Look around Broadway Malyan’s new Liverpool Waterfront exhibition space and offices

The RIBA’s new office and gallery centre on Liverpool Waterfront opens to visitors this weekend.

It occupies 1,350 sq m of new space over two floors of Broadway Malyan’s Mann Island mixed-use development.

RIBA North had been due to open in August 2016, but sign-off delays with key elements of the fit-out pushed the date back.

BD reported earlier this year that the gallery floor – which features 20mm granite tiling – had been a particular issue with the project.

Broadway Malyan director Matt Brook designed the RIBA centre – as well as the whole complex itself, which was shortlisted for BD’s Carbuncle Cup in 2012.

It is the institute’s first museum-standard gallery outside of London. The main gallery covers 150 sq m, while a second exhibition space of 80 sq m will seat up to 80 people for lectures and debates.

The two galleries, together with the full-height atrium and spine wall, mark out a central presentation area that features large plasma-screen installations set flush into two long walls.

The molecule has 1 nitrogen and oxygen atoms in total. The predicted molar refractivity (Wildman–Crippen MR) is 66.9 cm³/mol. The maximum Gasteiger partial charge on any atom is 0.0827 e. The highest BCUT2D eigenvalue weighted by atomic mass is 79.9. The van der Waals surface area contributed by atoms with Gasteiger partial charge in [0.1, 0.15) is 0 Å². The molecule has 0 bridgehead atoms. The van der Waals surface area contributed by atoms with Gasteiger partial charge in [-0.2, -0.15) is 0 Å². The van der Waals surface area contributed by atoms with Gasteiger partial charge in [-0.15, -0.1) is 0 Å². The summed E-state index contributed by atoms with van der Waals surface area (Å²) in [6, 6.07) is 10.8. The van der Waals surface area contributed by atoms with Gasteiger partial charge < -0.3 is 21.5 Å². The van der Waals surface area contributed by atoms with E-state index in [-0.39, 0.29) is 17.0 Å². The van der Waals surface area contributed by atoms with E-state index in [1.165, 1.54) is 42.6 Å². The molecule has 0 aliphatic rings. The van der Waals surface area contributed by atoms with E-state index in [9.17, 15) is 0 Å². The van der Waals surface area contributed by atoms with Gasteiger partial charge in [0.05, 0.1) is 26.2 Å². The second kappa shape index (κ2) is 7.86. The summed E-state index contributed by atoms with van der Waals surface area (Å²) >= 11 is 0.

RIBA North at Mann Island in Liverpool

Source: Hufton + Crow

The central exhibition area at RIBA North


The screens flank an interactive 3D model of Liverpool, which is expeted be used by developers, architects and planners to assess the impact of future development and host public consultations.

RIBA North also features an open-plan office, two meeting rooms and a conference suite.

The gallery’s opening exhibition – Liverpool(e): Mover, Shaker, Architectural Risk-Taker – looks at the city’s history of architectural ambition.

It includes never-realised proposals for the city’s Anglican Cathedral by Sir Charles Nicholson and Philip Webb; a radical scheme, by Denys Lasdun from 1959 for the Catholic Cathedral site; and a 1960s vision for a new skyline by Graeme Shankland.

Located next door to the Liverpool’s World Heritage Site Pier Head buildings collectively known as the “Three Graces”, Mann Island was previously set to be the base for Will Alsop’s “Fourth Grace” Cloud building, until city council bosses pulled the plug on the project in 2004.